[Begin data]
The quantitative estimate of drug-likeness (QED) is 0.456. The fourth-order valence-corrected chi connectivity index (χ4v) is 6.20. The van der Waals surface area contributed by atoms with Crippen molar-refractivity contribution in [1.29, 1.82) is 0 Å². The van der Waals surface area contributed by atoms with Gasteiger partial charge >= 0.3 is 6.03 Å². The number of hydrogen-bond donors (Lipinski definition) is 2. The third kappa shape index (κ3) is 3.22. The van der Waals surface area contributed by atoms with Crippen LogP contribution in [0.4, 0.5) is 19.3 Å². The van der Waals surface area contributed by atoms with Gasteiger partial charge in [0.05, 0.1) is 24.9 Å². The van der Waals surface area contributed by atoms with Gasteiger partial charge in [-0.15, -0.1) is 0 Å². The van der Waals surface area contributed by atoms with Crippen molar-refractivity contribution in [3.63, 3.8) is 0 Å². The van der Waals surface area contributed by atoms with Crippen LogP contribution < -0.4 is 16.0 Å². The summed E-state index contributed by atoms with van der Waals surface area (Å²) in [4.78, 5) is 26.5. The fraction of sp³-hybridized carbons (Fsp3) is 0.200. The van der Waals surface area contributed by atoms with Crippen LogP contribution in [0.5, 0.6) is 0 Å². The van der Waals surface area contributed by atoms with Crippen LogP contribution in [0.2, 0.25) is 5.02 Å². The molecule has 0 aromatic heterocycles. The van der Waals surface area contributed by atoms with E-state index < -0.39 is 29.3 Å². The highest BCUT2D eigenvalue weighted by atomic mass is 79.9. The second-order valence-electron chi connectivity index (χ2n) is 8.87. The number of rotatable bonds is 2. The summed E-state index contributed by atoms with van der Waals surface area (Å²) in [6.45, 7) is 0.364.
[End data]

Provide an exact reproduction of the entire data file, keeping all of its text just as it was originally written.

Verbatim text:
The quantitative estimate of drug-likeness (QED) is 0.456. The fourth-order valence-corrected chi connectivity index (χ4v) is 6.20. The van der Waals surface area contributed by atoms with Crippen molar-refractivity contribution in [1.29, 1.82) is 0 Å². The van der Waals surface area contributed by atoms with Gasteiger partial charge >= 0.3 is 6.03 Å². The number of hydrogen-bond donors (Lipinski definition) is 2. The third kappa shape index (κ3) is 3.22. The van der Waals surface area contributed by atoms with Crippen LogP contribution in [0.4, 0.5) is 19.3 Å². The van der Waals surface area contributed by atoms with Gasteiger partial charge in [0.05, 0.1) is 24.9 Å². The van der Waals surface area contributed by atoms with Gasteiger partial charge in [-0.15, -0.1) is 0 Å². The van der Waals surface area contributed by atoms with Crippen molar-refractivity contribution in [3.63, 3.8) is 0 Å². The van der Waals surface area contributed by atoms with Crippen LogP contribution < -0.4 is 16.0 Å². The summed E-state index contributed by atoms with van der Waals surface area (Å²) in [4.78, 5) is 26.5. The fraction of sp³-hybridized carbons (Fsp3) is 0.200. The van der Waals surface area contributed by atoms with Crippen LogP contribution in [0.5, 0.6) is 0 Å². The van der Waals surface area contributed by atoms with Crippen LogP contribution in [0.2, 0.25) is 5.02 Å². The molecule has 0 aromatic heterocycles. The van der Waals surface area contributed by atoms with E-state index < -0.39 is 29.3 Å². The highest BCUT2D eigenvalue weighted by atomic mass is 79.9. The second-order valence-electron chi connectivity index (χ2n) is 8.87. The number of rotatable bonds is 2. The summed E-state index contributed by atoms with van der Waals surface area (Å²) in [6.45, 7) is 0.364.